Known as the Grand Canyon State, Arizona is home to the most iconic landscapes in the United States. There is an incredible amount of things to see and do here, so much so, that this video is only covering half the state. So to help you get the most out of your visit, here are the top things to do in Northern Arizona.
Flagstaff and Historic Route 66
145 miles north of Phoenix, Arizona is the city of Flagstaff. This charming, small town is a wonderful mix of historic pioneer days and modern-day amenities. At 7,000 feet of elevation, Flagstaff is also the highest point of Route 66. This Historic Route was built in 1921 and connected 8 states along its 2400 mile route. Visitors can take a self-guided walking tour where Route 66 originally passed through Flagstaff, including some of the original motels and inns frequented during the height of Route 66. For something a little more adventurous, head to EagleRider Flagstaff and experience Route 66 on a Harley Davidson. Book yourself on one of the many guided tours they offer, or take to the open road for yourself.
For jaw dropping scenery, a vibrant arts’ scene, and something a little out of this world, head to Sedona. This popular Arizona town has been attracting art lovers and New Age mystics for decades. Sedona is filled with art galleries, spas, and notable restaurants. Surrounding the town is an adventure lover’s playground, including 300 miles of trails taking you through the stunning red rock landscape. But there’s something truly unique about Sedona that has been drawing people from around the world, and that’s the Sedona Vortexes. These naturally occurring energy centres are found throughout Sedona and are believed to have incredible transformational and spiritual abilities. Hop on a vortex tour with Safari Jeep Tours to learn about and experience these vortexes for yourself.
Next up, travel towards Page, Arizona and check out Horseshoe Bend. From the parking area it’s about a three-quarter mile walk to the rim over sandy terrain. This 270-degree bend in the Colorado River has become very popular over the past few years and draws lots of crowds. And for good reason. The Horseshoe Bend is a stunning example of Mother Nature’s power and makes for an incredible photo-worthy stop. But be careful trying to get that picture. There are no barriers along the rim and it’s a shear drop to the canyon floor below.
Lake Powell Boat Tour
Head north to Lake Powell Resorts and Marina and hop on a boat tour. This two hour boat tour takes you on a panoramic ride of the 2nd largest reservoir in the United States. During the tour, you’ll learn about the history and geology of Lake Powell and some notable spots in the area including Cathedral Rock, Antelope Island, and Warm Creek Bay. The tour weaves it’s way in and around towering sandstone formations, canyons and bays.
But it’s all about the scenery which is epic.
Just south of Lake Powell is Antelope Canyon, a 400m long slot canyon. Reaching height’s of 100-feet, the canyon walls have been shaped by the elements for hundreds of thousands of years resulting in these beautiful, smooth wavy walls in various shades of orange, red and pink. You can only visit Antelope Canyon on a guided tour, giving you about an hour inside the canyon. If you’re into photography, there are also special photography tours that give you extra time in the canyon to take photos with less crowds.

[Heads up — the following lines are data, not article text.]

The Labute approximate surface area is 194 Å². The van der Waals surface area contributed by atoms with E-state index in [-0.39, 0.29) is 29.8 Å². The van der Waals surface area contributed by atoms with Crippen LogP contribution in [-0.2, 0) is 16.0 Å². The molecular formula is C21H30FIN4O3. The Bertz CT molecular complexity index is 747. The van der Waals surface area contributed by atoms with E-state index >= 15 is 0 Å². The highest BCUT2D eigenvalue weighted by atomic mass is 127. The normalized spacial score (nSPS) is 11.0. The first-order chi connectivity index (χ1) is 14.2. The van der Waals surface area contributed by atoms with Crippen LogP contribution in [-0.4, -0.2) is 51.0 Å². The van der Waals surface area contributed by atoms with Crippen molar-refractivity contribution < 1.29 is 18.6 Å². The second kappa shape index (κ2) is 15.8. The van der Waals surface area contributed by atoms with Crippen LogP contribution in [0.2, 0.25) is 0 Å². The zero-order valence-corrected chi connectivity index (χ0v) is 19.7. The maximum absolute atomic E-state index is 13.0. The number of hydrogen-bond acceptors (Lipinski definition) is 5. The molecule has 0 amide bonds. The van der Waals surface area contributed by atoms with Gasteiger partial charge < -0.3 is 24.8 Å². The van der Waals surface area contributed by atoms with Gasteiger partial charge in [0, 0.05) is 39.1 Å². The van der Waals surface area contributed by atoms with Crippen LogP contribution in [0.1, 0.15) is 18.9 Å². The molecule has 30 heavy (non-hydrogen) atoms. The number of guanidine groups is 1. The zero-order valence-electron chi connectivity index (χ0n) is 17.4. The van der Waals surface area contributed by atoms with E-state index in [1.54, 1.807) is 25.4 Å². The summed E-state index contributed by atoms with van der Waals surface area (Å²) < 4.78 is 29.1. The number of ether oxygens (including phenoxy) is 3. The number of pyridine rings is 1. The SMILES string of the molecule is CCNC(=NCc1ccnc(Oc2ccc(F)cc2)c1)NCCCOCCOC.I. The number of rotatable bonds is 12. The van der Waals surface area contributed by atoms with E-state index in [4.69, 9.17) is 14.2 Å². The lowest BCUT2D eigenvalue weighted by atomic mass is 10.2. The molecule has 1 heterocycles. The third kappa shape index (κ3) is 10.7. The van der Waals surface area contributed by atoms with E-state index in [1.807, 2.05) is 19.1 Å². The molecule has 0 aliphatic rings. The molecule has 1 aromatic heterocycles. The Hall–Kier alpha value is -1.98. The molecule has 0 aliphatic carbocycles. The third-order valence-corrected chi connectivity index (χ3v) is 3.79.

Nothing represents American West imagery better than Monument Valley. This iconic landscape is found within the Navajo Nation Reservation and has been featured in countless movies and television shows. The best way to explore Monument Valley is on a jeep tour. These 2.5-hour tours wind their way around the 17-mile loop road where you’ll come face to face with the many buttes and mesas found in the area, including the famed Mittens. When visiting Monument Valley, stay at The View Hotel. Every room has a private balcony facing the monuments, perfect for a memorable sunrise panoramic view.
Canyon de Chelly
Also located in the Navajo Nation in Chinle, Arizona is Canyon de Chelly. The landscape is made of sandstone, shaped by the elements for thousands of years. Some of the canyon walls reach heights of 1,000 feet and even house ancient cliff dwellings carved right into the canyon walls. The most important feature of Canyon de Chelly is Spider Rock. It stands 800 feet above the canyon floor and is regarded as the centre of the Navajo universe, making this a particularly sacred spot. Take a full day to explore the area on a self-guided driving tour, and check out some of the hiking trails and lookout spots. The area also provides a fascinating insight into the present-day life of the Navajo, who still inhabit and cultivate the valley floor.
The Grand Canyon
Last but certainly not least, a visit to Northern Arizona wouldn’t be complete without a stop at the Grand Canyon. Carved by the Colorado River, the Grand Canyon is the most iconic geologic attraction in the United States. It stretches almost 450 kilometres in length, spans about 30 kilometers at its widest point, and reaches a height of over 6,000 metres. To get to the Grand Canyon, hop on the Grand Canyon Railway. This 2-hour train ride takes you through classic Old West territory, including high desert plains and portions of the world’s largest ponderosa pine forest. The train arrives at the Grand Canyon Depot just steps away from The South Rim. It is the most popular side of the Grand Canyon and is open all year long. Visitors can walk along the rim, taking in the expansive landscape and hike down into the canyon along the Bright Angel Trail. Don’t miss the opportunity to watch the sunset from one of the many lookout spots along the South Rim and come back first thing in the morning to watch the sunrise the next day.
A special thank you to Visit Arizona for hosting my stay in the state!